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This blog is about---You! Each and every post is about you. Use it to challenge your usual patterns, as a tool for self-discovery, to stimulate your thinking, to learn about yourself and to answer your questions about others.

Tuesday, February 2, 2010

The Adult Kid

As children develop, parents (hopefully) do too.  We begin parenthood with a completely dependent being, another human who comes with all human needs and zero ability to meet any of them.  This tiny person is also a mystery.  From these two experiences we go, in a fast 20 years, to a fully independent individual whom we know well.
As we go along we are doing two things; we are gradually, very gradually allowing and encouraging more and more autonomy in the growing child.  An 18 month old will venture out toward the swings in the playground sandbox, only to come running back to mom or dad to 'touch base' before trying again---maybe going a bit further next time.  A 15 year old is still working on this same process, albeit in a different way.  A teenager can be fiercely resistant to a parent trying to influence her values and the next minute want to cuddle up in a blanket with mom and the TV.
Alongside this developmental line, the child and the parents are in an on-going process of learning who this person is.  As the parent watches for talents, notices interests, and looks for aptitudes, the child is driven by curiosity to explore the world, to try new things , to test himself.
As fully functioning adults, these questions have finally resolved although never completely.  We are capable of continuing to grow and change, to develop new skills and to test ourselves.  Under great enough stress, most adults will wish for mom or dad to 'save the day'.  But, by and large, we function on our own.
However, there is a developmental stage that is quite challenging to most parents and that is how to be with a daughter or son who is a young adult but needs help.  This week, for example, I had a man in the office who was quite distressed by his 21 year old daughter who had returned home and was showing a number of signs of a life not going well.  She had signed a lease with a boyfriend she was unsure of, had suffered some abuse from him, and was drinking a lot.  She looked unhealthy.  The only stable part of her life was her work where she was fulfilling her responsibilities.  She also was inappropriately rough with her boyfriend's child and when her dad tried to intervene, reacted to him in a harsh manner.  The dad was alarmed.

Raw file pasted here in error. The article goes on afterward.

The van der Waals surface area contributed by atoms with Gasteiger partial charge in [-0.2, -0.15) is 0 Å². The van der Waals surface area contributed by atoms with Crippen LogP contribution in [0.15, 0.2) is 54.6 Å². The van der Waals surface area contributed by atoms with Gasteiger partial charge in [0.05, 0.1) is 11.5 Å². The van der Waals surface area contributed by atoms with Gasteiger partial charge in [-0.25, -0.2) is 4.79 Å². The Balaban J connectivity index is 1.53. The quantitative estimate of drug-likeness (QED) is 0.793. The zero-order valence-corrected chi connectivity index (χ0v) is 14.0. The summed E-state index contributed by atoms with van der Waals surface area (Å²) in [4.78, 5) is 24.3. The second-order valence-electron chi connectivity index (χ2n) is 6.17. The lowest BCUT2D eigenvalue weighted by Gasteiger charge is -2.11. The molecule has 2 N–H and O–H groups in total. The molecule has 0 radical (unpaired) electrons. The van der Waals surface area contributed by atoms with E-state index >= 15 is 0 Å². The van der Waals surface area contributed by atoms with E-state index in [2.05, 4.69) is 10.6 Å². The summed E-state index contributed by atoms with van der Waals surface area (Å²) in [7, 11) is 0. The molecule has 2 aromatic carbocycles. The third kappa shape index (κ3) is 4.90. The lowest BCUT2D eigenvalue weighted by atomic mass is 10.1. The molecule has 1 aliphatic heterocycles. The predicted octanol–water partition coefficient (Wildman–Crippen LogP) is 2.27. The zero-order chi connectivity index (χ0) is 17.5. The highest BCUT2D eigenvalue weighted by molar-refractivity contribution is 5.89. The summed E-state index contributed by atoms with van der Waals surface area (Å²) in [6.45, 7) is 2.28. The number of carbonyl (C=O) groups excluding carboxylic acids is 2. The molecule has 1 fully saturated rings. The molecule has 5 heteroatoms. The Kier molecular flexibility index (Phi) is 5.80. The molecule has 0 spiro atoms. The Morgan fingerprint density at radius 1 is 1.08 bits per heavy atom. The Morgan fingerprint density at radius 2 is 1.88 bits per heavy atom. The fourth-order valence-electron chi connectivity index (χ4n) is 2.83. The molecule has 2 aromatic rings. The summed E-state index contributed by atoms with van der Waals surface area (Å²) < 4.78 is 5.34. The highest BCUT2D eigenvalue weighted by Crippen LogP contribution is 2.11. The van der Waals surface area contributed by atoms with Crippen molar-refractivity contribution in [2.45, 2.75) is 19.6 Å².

This is a delicate situation.  Even if the young adult child is doing well, it is a challenge to maneuver in the relationship, as the parent the child is trying to grow out of.  When there are serious problems such as this, it is difficult.  And, in addition, each person and each relationship is different.  Some people like straight talk, some are more sensitive and require a  subtle approach.  Therapy is useful because all of the parts of such a situation that are unique can be taken into consideration while a way to help is worked out.

A few general suggestions that will probably apply in most cases:

Try to provide guidance without being intrusive.
Be available but not inquisitive.
Keep your judgments and disappointed feelings to a minimum.
Hold to an ultimate goal of true friendship with your grown child.
Remember that your needs and that of the family as a whole must always be kept in mind.

The author, Gail Sheehy has done some innovative thinking on adult developmental stages.  If this is a timely topic for you, it might be worth your time to look at some of what she's written.

Have you already learned from making your way through this type of challenge in your own family?  Please comment on what your discoveries were.

1 comment:

  1. With the current down economic situation, a lot of young adults - who should be on their own (25 or 26 years old) - are still living with their parents. Let's just say it's sometimes difficult. And hope that things will eventually get better - and they move before they're 40!! K